It’s been just about a year since this album was released in Europe, so why not commemorate the occasion with this long overdue review?
This is the latest solo endeavor by Savatage vocalist/keyboardist and man-Mountain King, Jon Oliva, whose past credits also include Dr. Butcher (with ex-Savatage guitarist Chris Caffery) and the gloriously overblown Trans-Siberian Orchestra. Pretty good track record for a guy who at one time was told he’d never sing again.
A brief history just for fun. The name “Tage Mahal” goes back quite a way, when Jon’s brother, late Savatage guitarist Criss Oliva, declared that if he ever did a solo album, that’s what he’d want to call it. Jon took the name for this project in honor of him, but was stopped soon after due to legal matters with blues legend Taj Mahal. So it became an album title again, and Jon Oliva’s Pain was born. With a desire to work with local musicians, and in a bit of irony, Oliva picked up the recently dismissed members of Circle II Circle, the band led by ex-Savatage vocalist Zachary Stevens. Not a crucial matter, but a fun bit of trivia for me and the rest of the metal nerds.
Whatever Oliva does usually sounds at least a little bit like Savatage, and this is no exception. Hardly ashamed, he wrote “People Say – Gimme Some Hell” as a tribute to his fans, piecing together key Savatage lyrics and album titles together with the crowd-rallying chant that gave the song its name. Anyways, this album tends to be more in the prog-metal vein that they have been dabbling with on their recent albums. There is a lot more keyboard in the mix and everything is written and performed on a bit grander scale, including the use of a full orchestra, something Oliva says he can’t do with Savatage.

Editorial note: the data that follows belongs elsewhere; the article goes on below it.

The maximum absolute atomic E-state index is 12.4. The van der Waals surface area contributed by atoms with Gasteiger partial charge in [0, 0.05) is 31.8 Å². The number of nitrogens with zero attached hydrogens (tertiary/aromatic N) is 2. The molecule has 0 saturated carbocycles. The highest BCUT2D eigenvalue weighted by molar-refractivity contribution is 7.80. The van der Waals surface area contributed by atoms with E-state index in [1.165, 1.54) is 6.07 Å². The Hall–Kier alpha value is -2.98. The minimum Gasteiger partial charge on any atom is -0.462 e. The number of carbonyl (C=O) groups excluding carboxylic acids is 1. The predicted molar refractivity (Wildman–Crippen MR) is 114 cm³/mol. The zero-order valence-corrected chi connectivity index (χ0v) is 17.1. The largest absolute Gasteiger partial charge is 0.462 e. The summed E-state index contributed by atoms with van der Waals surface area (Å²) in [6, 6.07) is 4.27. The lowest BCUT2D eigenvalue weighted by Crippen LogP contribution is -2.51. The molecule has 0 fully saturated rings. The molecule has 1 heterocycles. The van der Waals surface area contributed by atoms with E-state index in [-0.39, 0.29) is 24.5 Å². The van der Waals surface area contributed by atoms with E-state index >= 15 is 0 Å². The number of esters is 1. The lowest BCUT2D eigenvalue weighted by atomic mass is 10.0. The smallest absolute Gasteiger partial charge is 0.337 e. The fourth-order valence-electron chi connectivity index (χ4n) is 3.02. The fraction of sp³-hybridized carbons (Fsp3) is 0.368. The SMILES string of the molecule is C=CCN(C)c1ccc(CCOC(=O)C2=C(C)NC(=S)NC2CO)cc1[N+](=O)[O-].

For all of that, though, there is no real way to describe the music beyond what has already been said and what you probably already expect. That is not to say that this project is derivative and dull, and there are in fact quite a few standout tracks here. Aside from “People Say . . . “, which grooves along with a steady bass-driven verse before bursting forth with the triumphant chorus, there is “The Non Sensible Ravings of the Lunatic Mind”, heavily orchestrated with a dual-vocal chorus that truly captures the essence of the song. “Pain” works along the same lines musically, but finds Oliva screaming the chorus solo in a way we haven’t heard in years. “Fly Away” and “Father, Son, Holy Ghost” show off his softer side in a manner that is well-executed but a bit of a downer given the rest of the album. Which leads me to the primary flaw here, and that is that there are tracks that just seem too long, and it just takes the wind out of you trying to make it though the album.
If you like Savatage, and if you’re reading this I’m betting that you do, this album will tide you over until that band reconvenes for a new album. In fact, combined with Chris Caffery’s latest, W.A.R.P.E.D., and the reissue of their Dr. Butcher albums, you can probably last at least another year before the Floridian legends create the follow up to Poets and Madmen. If you don’t like Savatage, though, why the hell do you care about what Jon Oliva is doing in his spare time?